Sexual harassment in a working place is an unacknowledged global phenomenon. As the cases involving the media and high places like judiciary came tumbling out of the closet, spotlight was thrown on a range of issues which were never debated before.
As debates raged on the urgent need to constitute internal committee and local committee as mandated by law for preventing sexual harassment at workplaces, some representatives of the political parties went to the extent of stating that organizations would stop employing women.
Sexual harassment at the workplace exists even where there are laws protecting everyone, including men, from it. A survey conducted by a law firm stated that one in eight women left job because sexual harassment at workplace made circumstances uncomfortable for them to work.
The same report also revealed that 40 per cent of men also reported similar experience of harassment and that 60 percent of women kept it within themselves. The reason for not complaining was the lack of decent employment and most of the perpetrators were much older and experienced and were in a position of authority over the complainants.
Though law calls for institutional mechanism to control sexual harassment, most of the organizations have been reluctant to set up it. The reason for not doing it ranges from lack of understanding of the importance of such a mechanism for women to groundless fear of law being misused.
It is a well-known fact that women who make complaints of sexual harassment, apart from losing their jobs, are accused of filing a false complaint. In rape cases one of the standard defenses is that the victim consented to the sexual act. And most of the time women naturally do not want to face the trauma of going through this process of blame and counter-blame which takes a long time to come to a conclusion due to the inevitable delay in justice.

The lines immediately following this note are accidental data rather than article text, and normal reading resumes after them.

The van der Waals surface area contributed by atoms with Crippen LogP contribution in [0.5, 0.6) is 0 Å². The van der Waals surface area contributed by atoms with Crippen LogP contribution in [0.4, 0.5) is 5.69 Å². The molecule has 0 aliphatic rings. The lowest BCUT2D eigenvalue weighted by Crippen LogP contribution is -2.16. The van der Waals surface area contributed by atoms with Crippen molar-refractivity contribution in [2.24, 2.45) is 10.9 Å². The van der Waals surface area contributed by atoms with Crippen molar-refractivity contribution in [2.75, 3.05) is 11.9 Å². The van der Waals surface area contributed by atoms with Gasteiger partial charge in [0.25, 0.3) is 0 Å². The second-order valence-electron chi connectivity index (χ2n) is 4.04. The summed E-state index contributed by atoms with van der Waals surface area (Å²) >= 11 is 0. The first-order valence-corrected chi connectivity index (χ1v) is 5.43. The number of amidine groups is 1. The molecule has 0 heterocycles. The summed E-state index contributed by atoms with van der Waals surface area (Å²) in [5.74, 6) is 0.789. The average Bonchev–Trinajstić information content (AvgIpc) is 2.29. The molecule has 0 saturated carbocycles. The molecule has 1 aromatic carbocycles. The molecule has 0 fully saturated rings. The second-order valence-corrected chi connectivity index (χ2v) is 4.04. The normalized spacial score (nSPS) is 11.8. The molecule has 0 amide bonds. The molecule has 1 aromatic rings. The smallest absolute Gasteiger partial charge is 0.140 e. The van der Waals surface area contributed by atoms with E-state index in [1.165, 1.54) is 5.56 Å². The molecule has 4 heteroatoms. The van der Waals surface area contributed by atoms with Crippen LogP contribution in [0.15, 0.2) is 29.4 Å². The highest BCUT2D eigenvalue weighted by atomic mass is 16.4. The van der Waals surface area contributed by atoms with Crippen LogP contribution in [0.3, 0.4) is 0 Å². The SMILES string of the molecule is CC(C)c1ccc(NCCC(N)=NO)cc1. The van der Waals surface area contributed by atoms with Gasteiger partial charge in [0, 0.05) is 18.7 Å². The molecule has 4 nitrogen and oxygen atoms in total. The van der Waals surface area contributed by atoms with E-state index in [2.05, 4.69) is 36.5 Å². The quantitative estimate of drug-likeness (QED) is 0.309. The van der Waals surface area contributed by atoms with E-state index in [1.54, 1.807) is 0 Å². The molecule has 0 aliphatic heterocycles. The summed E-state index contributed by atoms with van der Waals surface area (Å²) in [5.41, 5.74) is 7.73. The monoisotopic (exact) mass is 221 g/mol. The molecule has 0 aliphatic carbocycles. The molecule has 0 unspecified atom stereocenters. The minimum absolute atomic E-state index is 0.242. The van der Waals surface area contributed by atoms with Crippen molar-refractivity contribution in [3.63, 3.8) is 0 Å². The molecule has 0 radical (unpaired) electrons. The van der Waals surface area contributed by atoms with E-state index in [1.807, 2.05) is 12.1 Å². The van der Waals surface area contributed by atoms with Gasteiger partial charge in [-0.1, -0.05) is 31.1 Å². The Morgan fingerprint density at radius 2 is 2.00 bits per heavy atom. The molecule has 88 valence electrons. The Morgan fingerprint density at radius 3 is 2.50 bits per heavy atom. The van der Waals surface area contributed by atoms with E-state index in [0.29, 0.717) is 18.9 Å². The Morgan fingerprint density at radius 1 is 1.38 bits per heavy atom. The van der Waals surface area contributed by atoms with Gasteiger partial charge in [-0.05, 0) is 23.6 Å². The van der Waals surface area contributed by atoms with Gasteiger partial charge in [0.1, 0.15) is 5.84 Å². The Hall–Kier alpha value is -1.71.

The main issue which arose during the Tejpals case was why media houses had not set up internal committee in persuasion of Vishaka guidelines. The Vishaka guidelines directed by Supreme Court meant to provide additional civil remedies against the perpetrators of sexual harassment apart from the criminal proceedings which would apply if the act of sexual harassment amounted to an offence under the penal code. The absence of internal committees clearly shows that even after 1996 there has been no redress mechanism for women employees in several media houses.
The government also came under sharp criticism for not putting the Sexual Harassment of Women at Workplace (Prevention Prohibition and Redressal) Act, 2013 in operation. The government had failed to act on this matter. The Act is at fault in many critical areas even though it makes it mandatory for the organization to constitute internal committee to look into all the sexual harassment cases in working places. The act also states a situation in which the perpetrator may also be an employer as in Tehelka and Justice A. K. Gangulys cases. The act also mandates that a local complaints committee be set up in every district to hear the complaints of sexual harassment against the employer and requires that at least 50 per cent membership should be of women. The sexual harassment act not only casts an obligation on the employer to provide assistance to a woman to file a complaint under the IPC, but also makes it a duty for the employer to cause to initiate action under IPC against the perpetrator.
Freedom from sexual harassment is a vital aspect of womens right to a safe work environment. It is important to recognize that sexual harassment in the working place is not exclusively a womens issue. It is an issue closely connected to freedom of expression in general.
And in order to inquire into complaint of sexual harassment of women at any place by anyone, a special criminal law must be enacted to deal with sexual harassment in working place delinking it from employment rules as was done in Tamil Nadu which enacted the Tamil Nadu Prohibition of Harassment of Women Act, 1998 to deal with such kind of cases.